Background: The purposes of this study were to clarify the incidence of anxiety and depression among patients with chronic foot and ankle diseases and to examine the independent association of anxiety and depression with pain and quality of life. Methods: Patients who visited the foot and ankle clinic from April 2015 to November 2016 were recruited. Anxiety and depression in patients were assessed using the Hospital Anxiety and Depression Scale. Pain and quality of life were evaluated using the visual analog scale (VAS) and Self-Administered Foot Evaluation Questionnaire (SAFE-Q), respectively. Furthermore, patient characteristics, including age, sex, body mass index, pain in other body areas, social support, employment, and household income, were surveyed. A multiple regression analysis was performed to examine the independent association of anxiety and depression with pain and quality of life. A total of 250 patients were included in the analysis. Results: The prevalence of anxiety and depression was 30% and 27%, respectively. The VAS and all SAFE-Q subscale scores were significantly worse in patients with anxiety or depression than in patients without the same (median VAS 63 vs 49 for anxiety, P =.005; 68 vs 47 for depression, P <.001). Furthermore, the multiple regression analyses showed that the presence of anxiety (P =.02) and depression (P <.001) was independently associated with increased pain, and it led to low scores on all SAFE-Q subscales (P <.001 for all subscales). Conclusion: About 30% of patients with chronic foot and ankle disease had anxiety or depression. The presence of these psychological symptoms was independently associated with worse pain and impaired quality of life after controlling for patient characteristics. Clinicians need to recognize the possibility of concurrent anxiety and depression to provide a more holistic treatment for chronic foot and ankle disease. Level of Evidence: Level IV, case series.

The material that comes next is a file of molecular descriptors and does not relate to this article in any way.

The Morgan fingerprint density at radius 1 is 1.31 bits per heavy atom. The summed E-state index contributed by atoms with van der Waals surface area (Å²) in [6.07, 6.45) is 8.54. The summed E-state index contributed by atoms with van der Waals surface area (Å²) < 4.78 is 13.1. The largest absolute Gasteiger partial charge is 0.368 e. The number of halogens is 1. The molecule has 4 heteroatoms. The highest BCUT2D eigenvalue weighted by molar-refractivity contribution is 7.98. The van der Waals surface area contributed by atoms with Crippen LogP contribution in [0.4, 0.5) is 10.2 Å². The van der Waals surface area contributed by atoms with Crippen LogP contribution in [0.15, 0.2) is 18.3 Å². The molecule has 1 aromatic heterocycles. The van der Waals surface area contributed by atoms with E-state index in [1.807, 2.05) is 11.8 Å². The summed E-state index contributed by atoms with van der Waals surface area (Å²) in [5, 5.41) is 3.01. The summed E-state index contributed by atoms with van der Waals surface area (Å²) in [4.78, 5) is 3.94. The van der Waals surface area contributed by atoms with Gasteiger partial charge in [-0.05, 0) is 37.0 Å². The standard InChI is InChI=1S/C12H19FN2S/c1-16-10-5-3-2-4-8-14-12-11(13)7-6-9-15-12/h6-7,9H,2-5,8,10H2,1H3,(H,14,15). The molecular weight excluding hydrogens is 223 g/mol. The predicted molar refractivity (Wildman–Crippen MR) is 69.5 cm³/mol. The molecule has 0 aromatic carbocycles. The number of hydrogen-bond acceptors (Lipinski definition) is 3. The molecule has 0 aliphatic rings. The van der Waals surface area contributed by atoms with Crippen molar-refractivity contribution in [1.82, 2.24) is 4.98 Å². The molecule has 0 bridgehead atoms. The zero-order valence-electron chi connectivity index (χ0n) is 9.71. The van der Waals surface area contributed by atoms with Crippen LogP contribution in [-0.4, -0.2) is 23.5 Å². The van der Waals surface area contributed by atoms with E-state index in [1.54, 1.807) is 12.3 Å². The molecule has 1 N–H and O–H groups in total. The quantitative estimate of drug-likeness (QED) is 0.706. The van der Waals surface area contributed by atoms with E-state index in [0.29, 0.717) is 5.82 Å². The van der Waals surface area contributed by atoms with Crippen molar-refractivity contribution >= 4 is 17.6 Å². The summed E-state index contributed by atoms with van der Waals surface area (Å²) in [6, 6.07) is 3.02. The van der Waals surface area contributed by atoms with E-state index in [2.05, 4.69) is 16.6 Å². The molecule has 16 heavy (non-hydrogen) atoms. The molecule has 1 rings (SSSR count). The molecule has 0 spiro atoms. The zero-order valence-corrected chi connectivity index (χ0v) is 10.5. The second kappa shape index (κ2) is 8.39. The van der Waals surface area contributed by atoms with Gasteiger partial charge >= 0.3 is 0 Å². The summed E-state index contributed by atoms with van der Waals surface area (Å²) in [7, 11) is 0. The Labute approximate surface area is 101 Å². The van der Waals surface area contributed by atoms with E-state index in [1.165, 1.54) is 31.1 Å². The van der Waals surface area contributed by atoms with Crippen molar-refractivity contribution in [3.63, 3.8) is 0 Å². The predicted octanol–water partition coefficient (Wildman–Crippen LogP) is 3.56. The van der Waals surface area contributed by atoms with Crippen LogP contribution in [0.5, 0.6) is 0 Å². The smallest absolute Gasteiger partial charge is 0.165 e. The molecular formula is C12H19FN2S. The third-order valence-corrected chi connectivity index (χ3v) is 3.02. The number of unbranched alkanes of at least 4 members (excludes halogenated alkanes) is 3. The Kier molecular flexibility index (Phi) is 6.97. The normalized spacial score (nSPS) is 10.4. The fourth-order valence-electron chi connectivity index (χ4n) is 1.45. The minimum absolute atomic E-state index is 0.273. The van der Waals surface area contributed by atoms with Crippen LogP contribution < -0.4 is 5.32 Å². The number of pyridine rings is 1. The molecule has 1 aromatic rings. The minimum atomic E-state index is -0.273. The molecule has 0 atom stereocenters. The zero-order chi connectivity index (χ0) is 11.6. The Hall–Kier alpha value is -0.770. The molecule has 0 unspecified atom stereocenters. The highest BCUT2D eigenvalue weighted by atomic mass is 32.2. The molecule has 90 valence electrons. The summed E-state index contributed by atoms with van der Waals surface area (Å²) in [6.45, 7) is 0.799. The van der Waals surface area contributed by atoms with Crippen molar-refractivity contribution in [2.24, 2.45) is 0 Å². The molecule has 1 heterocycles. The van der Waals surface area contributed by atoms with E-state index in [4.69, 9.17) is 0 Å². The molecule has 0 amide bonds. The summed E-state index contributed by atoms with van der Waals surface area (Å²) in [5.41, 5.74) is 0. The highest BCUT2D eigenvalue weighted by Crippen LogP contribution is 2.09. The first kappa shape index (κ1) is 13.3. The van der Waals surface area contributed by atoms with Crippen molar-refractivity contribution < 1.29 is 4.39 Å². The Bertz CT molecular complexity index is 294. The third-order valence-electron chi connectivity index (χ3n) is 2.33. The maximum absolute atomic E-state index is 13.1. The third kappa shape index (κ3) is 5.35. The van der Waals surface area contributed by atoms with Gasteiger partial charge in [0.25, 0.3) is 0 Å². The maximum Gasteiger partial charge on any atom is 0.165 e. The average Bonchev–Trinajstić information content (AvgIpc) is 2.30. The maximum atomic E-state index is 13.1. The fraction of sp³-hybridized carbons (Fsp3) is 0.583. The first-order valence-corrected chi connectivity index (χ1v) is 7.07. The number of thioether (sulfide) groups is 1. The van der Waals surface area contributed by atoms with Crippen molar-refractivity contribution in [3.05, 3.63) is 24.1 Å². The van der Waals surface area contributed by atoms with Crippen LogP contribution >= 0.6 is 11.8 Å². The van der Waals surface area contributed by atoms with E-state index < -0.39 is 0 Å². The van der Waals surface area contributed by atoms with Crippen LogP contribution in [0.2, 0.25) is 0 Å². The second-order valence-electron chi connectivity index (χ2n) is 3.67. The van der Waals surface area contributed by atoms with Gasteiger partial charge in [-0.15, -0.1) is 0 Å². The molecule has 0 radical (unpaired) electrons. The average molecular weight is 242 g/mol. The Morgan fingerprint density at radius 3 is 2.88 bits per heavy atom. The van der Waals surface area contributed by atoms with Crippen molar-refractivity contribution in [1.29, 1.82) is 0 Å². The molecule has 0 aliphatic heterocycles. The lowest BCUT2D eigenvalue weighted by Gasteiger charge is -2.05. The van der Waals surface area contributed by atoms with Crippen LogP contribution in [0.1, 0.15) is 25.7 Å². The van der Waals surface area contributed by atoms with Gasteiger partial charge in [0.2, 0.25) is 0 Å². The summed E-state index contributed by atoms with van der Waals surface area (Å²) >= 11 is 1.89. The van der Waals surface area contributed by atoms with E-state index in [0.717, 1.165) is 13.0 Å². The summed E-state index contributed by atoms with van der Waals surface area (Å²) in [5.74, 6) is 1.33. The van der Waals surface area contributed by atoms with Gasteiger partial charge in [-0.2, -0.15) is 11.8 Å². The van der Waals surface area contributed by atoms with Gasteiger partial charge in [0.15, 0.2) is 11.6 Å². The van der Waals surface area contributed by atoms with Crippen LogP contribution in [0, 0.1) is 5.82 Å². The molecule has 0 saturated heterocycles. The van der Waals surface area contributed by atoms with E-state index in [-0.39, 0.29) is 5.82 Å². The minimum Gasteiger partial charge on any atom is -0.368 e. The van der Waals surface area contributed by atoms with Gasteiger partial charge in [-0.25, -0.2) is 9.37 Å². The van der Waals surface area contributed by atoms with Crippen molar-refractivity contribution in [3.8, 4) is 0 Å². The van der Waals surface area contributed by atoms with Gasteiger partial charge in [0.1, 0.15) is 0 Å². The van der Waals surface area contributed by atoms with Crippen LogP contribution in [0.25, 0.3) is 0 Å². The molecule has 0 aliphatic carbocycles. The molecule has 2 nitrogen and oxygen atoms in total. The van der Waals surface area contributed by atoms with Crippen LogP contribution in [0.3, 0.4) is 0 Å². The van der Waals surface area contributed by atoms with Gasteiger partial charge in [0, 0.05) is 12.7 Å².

ASJC Scopus subject areas
- Orthopedics and Sports Medicine